The little box in the picture to the left measures eight inches across and just over three inches tall. It’s quiet and inexpensive. In this difficult world of technology, the best I can tell you is that it might be just what you’re looking for.

The Dell Inspiron Zino HD is a compact little computer that is best used for a single purpose: to bring your photos, music, and videos to the big screen TV in your living room. There are more details about the Zino in this review.

The Zino runs Windows 7 and has sufficient processing and video power to decode most video formats. It has an HDMI output for audio and video, along with other standard ports. It’s around $400 for the basic version, plus a bit more for a BluRay drive, a wireless adapter, or a few other add-ons. The Zino includes a remote control and wireless keyboard/trackball that can be used from the couch.

It needs to be wired to your home network, which is the first difficult part for many people. It’s also possible to connect it wirelessly but be warned that your video will skip and your connection will drop and at times you will throw the remote control at the Zino in disgust, which will scratch it and make it irritable. Run a wire to the living room if you haven’t already.

Assuming it’s connected to the network and you’ve got the HDMI cable hooked up to your TV or receiver so it displays a picture and makes noises, the hard part is whether you can set something up for it to display or whether you’ll get stopped by the technical stumbling blocks. It takes the same degree in rocket science that is required for all home theater work today.

Random examples:

  • Windows 7 can be set up to make photos, music and video available all over the network, using the HomeGroup feature that you ignored when you set up your computer because you didn’t know what it was. Essentially files stay in their storage location on various computers and Homegroup makes it possible for all computers to access them. This can be sufficient by itself for most purposes.
  • Separately, Windows 7 has the ability to stream media from one computer to another. It’s another way for the Zino to display the photos and play the playlists that you set up on the computer in the bedroom. This screen appears under “Advanced Sharing Settings” in Network & Sharing Center.


Personally, I find Windows 7 media streaming to be poorly documented and difficult to understand, but when it works, it works beautifully. You might find that the Zino simply finds the bedroom computer and immediately offers to play its music and display its photos, with no fuss.

  • Windows Media Center, built into Windows 7, is lovely. It’s the blue screen designed to be used with a remote control from the couch. The Zino does not include a TV tuner; that makes it far easier to set up Windows Media Center, but bear in mind that you will continue to need a Tivo or Comcast DVR for TV in addition to the Zino.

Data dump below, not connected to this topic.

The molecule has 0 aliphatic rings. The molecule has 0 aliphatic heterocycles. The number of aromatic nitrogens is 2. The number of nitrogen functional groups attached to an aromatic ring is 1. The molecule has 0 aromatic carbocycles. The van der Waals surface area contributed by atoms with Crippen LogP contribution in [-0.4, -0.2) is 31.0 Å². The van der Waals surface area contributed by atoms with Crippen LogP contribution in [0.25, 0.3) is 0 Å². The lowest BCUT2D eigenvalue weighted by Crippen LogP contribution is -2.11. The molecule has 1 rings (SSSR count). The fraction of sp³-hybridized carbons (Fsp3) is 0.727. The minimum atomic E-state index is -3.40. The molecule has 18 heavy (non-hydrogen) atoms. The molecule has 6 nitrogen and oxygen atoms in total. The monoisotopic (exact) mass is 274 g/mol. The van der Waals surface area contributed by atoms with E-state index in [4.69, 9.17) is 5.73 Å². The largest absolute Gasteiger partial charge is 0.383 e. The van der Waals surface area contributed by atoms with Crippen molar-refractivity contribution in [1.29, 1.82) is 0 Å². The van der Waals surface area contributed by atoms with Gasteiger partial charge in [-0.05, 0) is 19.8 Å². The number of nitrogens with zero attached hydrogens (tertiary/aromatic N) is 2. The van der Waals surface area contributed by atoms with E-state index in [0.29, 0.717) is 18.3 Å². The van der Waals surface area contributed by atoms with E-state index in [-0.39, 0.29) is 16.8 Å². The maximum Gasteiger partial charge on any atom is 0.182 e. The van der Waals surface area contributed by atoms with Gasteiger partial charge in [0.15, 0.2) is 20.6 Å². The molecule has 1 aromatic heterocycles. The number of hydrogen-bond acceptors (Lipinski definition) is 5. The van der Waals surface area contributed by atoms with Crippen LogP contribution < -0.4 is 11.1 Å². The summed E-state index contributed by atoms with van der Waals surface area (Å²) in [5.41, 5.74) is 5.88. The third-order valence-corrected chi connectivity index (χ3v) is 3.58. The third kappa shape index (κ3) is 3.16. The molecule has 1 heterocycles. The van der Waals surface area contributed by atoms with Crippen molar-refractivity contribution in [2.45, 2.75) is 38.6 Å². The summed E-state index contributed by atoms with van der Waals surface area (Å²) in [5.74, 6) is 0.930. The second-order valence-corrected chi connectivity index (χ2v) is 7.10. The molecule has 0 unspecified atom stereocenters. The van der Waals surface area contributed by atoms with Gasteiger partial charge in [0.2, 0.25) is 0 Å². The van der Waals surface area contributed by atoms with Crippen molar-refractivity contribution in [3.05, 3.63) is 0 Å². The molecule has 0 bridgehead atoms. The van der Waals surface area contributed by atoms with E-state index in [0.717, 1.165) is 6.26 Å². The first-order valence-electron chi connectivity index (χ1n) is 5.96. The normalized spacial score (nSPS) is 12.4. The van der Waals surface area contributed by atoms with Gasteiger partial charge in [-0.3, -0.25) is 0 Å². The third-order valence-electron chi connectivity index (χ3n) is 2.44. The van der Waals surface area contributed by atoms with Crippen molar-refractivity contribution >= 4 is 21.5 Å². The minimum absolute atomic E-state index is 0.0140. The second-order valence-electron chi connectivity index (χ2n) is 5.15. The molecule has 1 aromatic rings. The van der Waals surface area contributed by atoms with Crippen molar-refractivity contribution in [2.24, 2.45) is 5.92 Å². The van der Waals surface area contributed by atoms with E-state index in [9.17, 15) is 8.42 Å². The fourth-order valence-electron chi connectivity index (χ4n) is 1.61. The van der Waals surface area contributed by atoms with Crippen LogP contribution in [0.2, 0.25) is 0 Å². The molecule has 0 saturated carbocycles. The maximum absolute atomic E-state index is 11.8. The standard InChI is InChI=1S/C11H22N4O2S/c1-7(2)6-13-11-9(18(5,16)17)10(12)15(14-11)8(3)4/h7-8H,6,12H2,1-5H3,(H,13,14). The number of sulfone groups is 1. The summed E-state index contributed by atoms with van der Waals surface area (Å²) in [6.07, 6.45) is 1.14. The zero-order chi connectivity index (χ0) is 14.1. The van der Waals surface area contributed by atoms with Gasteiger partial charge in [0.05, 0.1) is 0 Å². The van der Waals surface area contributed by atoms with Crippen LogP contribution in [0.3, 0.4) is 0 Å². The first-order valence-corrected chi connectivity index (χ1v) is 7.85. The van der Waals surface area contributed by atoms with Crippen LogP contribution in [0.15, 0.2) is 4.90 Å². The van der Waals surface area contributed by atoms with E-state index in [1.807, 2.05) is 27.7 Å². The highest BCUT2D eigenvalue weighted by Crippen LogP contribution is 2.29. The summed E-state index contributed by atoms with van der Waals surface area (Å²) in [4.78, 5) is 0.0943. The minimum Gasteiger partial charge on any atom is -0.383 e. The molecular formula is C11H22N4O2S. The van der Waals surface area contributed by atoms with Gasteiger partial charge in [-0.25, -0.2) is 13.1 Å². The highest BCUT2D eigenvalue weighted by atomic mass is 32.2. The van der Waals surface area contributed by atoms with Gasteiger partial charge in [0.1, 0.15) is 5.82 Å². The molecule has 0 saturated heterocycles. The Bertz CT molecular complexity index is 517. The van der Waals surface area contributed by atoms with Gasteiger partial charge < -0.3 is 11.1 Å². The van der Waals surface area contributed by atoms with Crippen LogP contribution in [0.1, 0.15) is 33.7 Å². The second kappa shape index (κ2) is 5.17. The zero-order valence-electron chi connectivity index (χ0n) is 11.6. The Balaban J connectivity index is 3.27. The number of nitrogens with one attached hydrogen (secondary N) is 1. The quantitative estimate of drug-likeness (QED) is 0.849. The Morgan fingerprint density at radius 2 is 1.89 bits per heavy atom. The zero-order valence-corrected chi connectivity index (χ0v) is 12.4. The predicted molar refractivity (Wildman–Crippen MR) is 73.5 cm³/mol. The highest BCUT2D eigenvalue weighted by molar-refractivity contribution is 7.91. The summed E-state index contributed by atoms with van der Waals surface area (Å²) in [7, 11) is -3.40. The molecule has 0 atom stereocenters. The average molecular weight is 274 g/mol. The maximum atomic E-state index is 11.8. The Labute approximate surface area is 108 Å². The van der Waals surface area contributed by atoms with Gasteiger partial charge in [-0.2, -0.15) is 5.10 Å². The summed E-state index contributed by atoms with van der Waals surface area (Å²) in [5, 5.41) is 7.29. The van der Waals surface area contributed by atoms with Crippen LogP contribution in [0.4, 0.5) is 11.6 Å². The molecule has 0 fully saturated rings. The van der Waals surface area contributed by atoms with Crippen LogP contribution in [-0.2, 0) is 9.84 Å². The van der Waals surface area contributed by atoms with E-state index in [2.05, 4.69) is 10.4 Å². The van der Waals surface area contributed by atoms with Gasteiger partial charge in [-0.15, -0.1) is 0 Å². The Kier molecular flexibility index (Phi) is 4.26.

• There are limitations to the video formats that Windows Media Center will agree to play. Everything about video is difficult and confusing so this is not necessarily a strike against Windows Media Center in particular.
  • This is a particularly good way to stream Netflix movies and play Hulu shows, although your TV and your Tivo might already be able to do that. Since it’s a computer, it can also stream Amazon movies and browse YouTube and the like, but you’ll be happier if you live within the constraints of the Windows Media Center 10-foot interface and never leave it.
  • Personally, my media life revolves around J River Media Center, which is now strongly focused on media networking. I have access to my entire J River library on my Android phone and on my notebook, streaming over any Internet connection. I set up the Zino this way:
    • Install the CCCP video codecs and restart.
    • Install CoreAVC to decode high quality H.264/MKV video files and restart.
    • Install J River Media Center 16.
    • Connect to the J River library in the office. J River is now built on the standard for media networking, DLNA, which has a complex vocabulary of Servers and Renderers and Controllers. The reward is that everything can go in every direction. The music/photo/video library lives on one computer and can be reached everywhere else it’s needed. The Zino displays the whole library and all the playlists and it’s always up to date. An iPad or Android phone can be used as remote controls in the living room. Music can be piped to multiple zones in the house. It’s complex but it works.
    • Configure J River to start in Theater View, the 10-foot remote control sit-on-the-couch interface, which has now been polished to a high sheen to look as good as Windows Media Center.


Since J River can play virtually any file in any format, I have access in the living room to the family photos, a couple of hundred movies that I’ve ripped with DVDFab, and my meticulously tagged music library and playlists. It’s beautiful.

In the last few years it’s taken a couple of thousand dollars to replace various bits of incompatible equipment in the living room, and I’ve spent literally dozens of hours working on technical mysteries.

But the result is that when I dropped the Zino into place, it turned out to be just perfect. Maybe it will be for you, too.

I will add one cautionary note, though. This is not well suited to be a general purpose computer, for many reasons. You’re missing the point if you think you can get a swell computer for four hundred dollars, install Microsoft Office on it and use it at your desk. It’s not a high-powered gaming computer and won’t behave well if you install Call of Duty and try to play from the couch. You will have better luck if you buy it for the single purpose that it does so well.

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